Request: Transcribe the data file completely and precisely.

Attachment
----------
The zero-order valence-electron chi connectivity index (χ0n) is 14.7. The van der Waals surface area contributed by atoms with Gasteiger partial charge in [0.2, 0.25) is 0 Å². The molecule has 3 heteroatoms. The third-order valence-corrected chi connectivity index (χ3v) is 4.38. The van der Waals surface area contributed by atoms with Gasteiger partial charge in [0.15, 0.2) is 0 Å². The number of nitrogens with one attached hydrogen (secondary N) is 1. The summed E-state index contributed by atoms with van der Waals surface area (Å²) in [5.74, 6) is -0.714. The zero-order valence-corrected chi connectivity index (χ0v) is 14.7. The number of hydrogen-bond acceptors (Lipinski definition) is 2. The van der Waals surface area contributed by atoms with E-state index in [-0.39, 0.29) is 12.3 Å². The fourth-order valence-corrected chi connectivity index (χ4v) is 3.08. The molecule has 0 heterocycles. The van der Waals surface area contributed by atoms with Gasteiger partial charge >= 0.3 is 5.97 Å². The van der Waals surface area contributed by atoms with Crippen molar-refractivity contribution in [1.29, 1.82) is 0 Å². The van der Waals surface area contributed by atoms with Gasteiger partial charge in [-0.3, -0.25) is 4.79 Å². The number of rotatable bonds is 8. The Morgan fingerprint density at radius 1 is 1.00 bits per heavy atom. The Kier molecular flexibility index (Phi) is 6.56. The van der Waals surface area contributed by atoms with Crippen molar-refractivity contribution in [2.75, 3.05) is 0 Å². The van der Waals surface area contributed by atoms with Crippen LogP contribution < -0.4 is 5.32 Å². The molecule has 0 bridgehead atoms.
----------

The zero-order valence-electron chi connectivity index (χ0n) is 14.7. The van der Waals surface area contributed by atoms with Gasteiger partial charge in [0.2, 0.25) is 0 Å². The molecule has 3 heteroatoms. The third-order valence-corrected chi connectivity index (χ3v) is 4.38. The van der Waals surface area contributed by atoms with Gasteiger partial charge in [0.15, 0.2) is 0 Å². The number of nitrogens with one attached hydrogen (secondary N) is 1. The summed E-state index contributed by atoms with van der Waals surface area (Å²) in [5.74, 6) is -0.714. The zero-order valence-corrected chi connectivity index (χ0v) is 14.7. The number of hydrogen-bond acceptors (Lipinski definition) is 2. The van der Waals surface area contributed by atoms with E-state index in [-0.39, 0.29) is 12.3 Å². The fourth-order valence-corrected chi connectivity index (χ4v) is 3.08. The molecule has 0 heterocycles. The van der Waals surface area contributed by atoms with Gasteiger partial charge >= 0.3 is 5.97 Å². The van der Waals surface area contributed by atoms with Crippen molar-refractivity contribution in [1.29, 1.82) is 0 Å². The van der Waals surface area contributed by atoms with Gasteiger partial charge in [-0.3, -0.25) is 4.79 Å². The number of rotatable bonds is 8. The Morgan fingerprint density at radius 1 is 1.00 bits per heavy atom. The Kier molecular flexibility index (Phi) is 6.56. The van der Waals surface area contributed by atoms with Crippen molar-refractivity contribution in [2.75, 3.05) is 0 Å². The van der Waals surface area contributed by atoms with Crippen LogP contribution < -0.4 is 5.32 Å². The molecule has 0 bridgehead atoms.